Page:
Latest New Jersey exchange updates
- Open enrollment for 2019 coverage in New Jersey ended on December 15, but enrollment is still possible for New Jersey residents with qualifying events.
- New Jersey plans to have its own state-run exchange operational by the fall of 2020.
- Premiums decreased for 2019, thanks to an individual mandate, reinsurance program.
- Individual mandate, reinsurance, and surprise billing protections signed into law in 2018.
- Enrollment fell 7 percent in 2019, on the heels of another 7 percent drop in 2018.
New Jersey exchange overview
New Jersey uses the federally run exchange, which means residents enroll in exchange plans through Healthcare.gov. Five carriers offered plans in the New Jersey exchange in 2016, but three of them exited the exchange at the end of 2016, leaving two carriers offering plans for 2017.
For 2018, Oscar Health – one of the insurers that had exited at the end of 2016 – returned to the exchange, bringing the total number of carriers to three. Oscar’s coverage area in 2018 was larger than it was when they offered exchange plans in the state previously.
All three insurers are continuing to offer coverage in New Jersey’s exchange in 2019, and average rates decreased by 9.3 percent in 2019, due to the state’s new individual mandate and reinsurance program. New Jersey is thus-far the only state to implement both of those market stabilization tools.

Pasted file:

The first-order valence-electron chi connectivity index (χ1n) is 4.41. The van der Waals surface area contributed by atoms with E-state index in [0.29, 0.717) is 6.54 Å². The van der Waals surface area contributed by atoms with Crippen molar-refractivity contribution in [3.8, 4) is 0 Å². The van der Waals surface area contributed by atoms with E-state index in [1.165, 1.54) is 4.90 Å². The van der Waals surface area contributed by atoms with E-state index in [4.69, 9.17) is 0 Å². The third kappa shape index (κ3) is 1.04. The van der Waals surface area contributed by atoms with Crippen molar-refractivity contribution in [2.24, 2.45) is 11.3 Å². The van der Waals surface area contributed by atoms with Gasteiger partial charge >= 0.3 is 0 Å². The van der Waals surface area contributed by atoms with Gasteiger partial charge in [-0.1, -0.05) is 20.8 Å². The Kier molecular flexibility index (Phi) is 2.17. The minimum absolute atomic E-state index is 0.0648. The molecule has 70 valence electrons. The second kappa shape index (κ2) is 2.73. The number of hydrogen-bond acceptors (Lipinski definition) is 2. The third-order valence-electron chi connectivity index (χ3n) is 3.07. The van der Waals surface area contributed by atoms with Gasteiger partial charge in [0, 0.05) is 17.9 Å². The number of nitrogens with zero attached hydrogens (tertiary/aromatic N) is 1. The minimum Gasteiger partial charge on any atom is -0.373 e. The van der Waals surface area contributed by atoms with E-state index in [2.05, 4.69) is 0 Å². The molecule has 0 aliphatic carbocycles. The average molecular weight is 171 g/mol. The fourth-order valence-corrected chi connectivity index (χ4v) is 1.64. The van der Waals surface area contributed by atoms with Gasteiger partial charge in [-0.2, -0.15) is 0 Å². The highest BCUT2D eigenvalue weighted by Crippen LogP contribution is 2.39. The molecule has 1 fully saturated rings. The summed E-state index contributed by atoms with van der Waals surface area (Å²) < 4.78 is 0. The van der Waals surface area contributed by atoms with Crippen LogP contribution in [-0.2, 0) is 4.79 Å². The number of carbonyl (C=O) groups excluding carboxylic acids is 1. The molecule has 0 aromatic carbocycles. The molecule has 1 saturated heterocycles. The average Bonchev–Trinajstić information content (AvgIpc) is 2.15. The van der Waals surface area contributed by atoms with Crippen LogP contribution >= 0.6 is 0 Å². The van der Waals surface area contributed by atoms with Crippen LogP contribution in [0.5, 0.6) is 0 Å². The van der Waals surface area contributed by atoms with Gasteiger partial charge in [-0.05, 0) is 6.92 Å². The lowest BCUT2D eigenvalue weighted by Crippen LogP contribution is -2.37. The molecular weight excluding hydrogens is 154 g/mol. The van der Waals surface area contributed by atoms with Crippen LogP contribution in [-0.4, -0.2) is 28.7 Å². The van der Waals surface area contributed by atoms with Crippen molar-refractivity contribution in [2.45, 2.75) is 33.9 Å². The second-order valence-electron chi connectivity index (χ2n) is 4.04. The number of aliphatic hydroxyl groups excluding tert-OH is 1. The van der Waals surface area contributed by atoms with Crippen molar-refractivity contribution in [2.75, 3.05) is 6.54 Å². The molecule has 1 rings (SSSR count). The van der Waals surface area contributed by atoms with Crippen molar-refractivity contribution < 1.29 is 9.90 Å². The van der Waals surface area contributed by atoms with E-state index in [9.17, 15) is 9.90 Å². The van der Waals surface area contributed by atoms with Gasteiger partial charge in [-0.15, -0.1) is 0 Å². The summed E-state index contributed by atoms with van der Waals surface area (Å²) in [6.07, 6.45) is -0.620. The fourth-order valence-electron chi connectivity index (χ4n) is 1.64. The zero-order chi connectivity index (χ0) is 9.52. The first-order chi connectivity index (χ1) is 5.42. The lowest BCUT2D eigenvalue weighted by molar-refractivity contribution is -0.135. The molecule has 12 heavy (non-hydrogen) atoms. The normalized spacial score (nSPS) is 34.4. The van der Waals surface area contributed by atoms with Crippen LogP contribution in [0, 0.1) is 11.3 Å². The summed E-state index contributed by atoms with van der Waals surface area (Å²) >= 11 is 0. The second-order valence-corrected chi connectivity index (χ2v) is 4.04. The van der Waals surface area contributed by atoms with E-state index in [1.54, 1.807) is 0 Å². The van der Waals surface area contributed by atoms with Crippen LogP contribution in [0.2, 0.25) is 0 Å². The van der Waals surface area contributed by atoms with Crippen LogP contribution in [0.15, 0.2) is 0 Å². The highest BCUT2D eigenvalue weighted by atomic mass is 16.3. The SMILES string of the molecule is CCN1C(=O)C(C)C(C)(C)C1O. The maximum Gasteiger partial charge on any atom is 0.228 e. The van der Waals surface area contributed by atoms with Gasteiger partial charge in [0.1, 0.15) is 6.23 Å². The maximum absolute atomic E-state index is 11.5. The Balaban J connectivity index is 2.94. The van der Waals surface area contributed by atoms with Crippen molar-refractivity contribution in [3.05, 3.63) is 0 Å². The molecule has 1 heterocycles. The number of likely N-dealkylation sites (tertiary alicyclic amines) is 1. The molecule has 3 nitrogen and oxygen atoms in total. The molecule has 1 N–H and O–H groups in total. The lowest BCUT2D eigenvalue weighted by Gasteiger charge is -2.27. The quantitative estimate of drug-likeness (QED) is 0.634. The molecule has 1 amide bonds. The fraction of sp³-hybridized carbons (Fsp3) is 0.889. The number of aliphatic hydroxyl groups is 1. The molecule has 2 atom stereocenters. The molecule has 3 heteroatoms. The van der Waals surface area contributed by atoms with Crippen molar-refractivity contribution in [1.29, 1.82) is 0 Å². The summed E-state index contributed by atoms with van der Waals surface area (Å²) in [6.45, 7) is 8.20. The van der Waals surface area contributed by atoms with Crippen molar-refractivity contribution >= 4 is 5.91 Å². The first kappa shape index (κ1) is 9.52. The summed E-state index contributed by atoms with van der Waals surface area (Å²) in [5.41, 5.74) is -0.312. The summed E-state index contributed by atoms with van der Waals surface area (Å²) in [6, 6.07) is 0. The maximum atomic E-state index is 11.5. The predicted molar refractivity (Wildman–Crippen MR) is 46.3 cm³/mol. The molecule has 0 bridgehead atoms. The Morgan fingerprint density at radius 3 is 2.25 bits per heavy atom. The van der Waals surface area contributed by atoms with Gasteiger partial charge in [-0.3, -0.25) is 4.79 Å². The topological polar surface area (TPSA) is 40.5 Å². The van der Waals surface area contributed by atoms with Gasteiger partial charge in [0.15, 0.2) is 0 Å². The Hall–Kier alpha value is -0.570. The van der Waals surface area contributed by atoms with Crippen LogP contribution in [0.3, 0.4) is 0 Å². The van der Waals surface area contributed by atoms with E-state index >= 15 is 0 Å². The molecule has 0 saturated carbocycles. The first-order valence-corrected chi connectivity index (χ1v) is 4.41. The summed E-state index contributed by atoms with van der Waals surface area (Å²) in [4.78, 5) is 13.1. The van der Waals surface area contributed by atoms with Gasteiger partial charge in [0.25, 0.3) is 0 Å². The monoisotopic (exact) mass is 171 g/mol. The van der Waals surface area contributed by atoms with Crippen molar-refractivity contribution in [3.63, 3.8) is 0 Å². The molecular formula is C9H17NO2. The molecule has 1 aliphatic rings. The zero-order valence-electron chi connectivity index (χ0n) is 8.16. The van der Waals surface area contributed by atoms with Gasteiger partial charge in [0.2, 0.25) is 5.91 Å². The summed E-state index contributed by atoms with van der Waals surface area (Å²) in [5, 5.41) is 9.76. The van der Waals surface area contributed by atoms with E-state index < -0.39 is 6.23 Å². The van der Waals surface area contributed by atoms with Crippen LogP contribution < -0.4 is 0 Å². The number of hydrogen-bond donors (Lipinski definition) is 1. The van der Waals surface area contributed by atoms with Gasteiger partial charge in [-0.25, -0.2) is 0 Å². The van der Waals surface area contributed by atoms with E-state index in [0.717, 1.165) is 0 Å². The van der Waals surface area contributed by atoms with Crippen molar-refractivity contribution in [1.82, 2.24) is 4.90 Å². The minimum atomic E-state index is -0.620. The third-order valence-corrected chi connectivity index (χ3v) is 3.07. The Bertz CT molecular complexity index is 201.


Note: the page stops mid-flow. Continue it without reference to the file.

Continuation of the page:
New Jersey plans to have its own health insurance exchange operational by the fall of 2020
Since the exchanges opened for business in the fall of 2013, New Jersey has used HealthCare.gov, like the majority of the rest of the states. But in March 2019, Governor Phil Murphy notified CMS that New Jersey plans to begin running its own health insurance exchange by the 2021 plan year (ie, operational by November 2020, in time for open enrollment for 2021 coverage).
States that use the federally run exchange have to pay 3.5 percent of premiums to the federal government for the use of HealthCare.gov, the federally-run call center, and things like tech support, marketing, and enrollment assistance (federal funding for outreach and enrollment assistance have been drastically cut under the Trump Administration, and premiums have increased drastically since 2014 — but states still pay 3.5 percent of premiums to use HealthCare.gov).
In New Jersey, that 3.5 percent fee amounts to $50 million per year, and the state plans to continue to collect the same 3.5 percent fee, but use it for a state-run exchange rather than sending it to the federal government. It’s worth noting that the federal government has proposed reducing the health insurance exchange fee for the federally-run exchange to 3 percent as of 2020. But by running their own exchange, even if the fee is a little higher, New Jersey will have significantly more control. The state will have the flexibility to extend open enrollment (most of the other state-run exchanges have done so in previous years, but states that use Healthcare.gov don’t have that option), target the state’s enrollment and outreach efforts in the most useful fashion, design the enrollment website and customer service center, and have more regulatory control over the plans for sale in the market.
Rates decreased for 2019, thanks to state individual mandate reinsurance program
All three insurers that offered plans in the New Jersey exchange in 2018 are continuing to do so in 2019:
- Horizon BCBS
- Oscar Health
Oxford (UnitedHealthcare) also offers an off-exchange EPO in New Jersey.
New Jersey regulators announced in July 2018 that the average proposed 2019 rate increase for individual market plans was 5.8 percent. At that point, the proposed rate increase would have been more than twice that much (12.6 percent) if the state hadn’t enacted legislation to create its own individual mandate starting in 2019.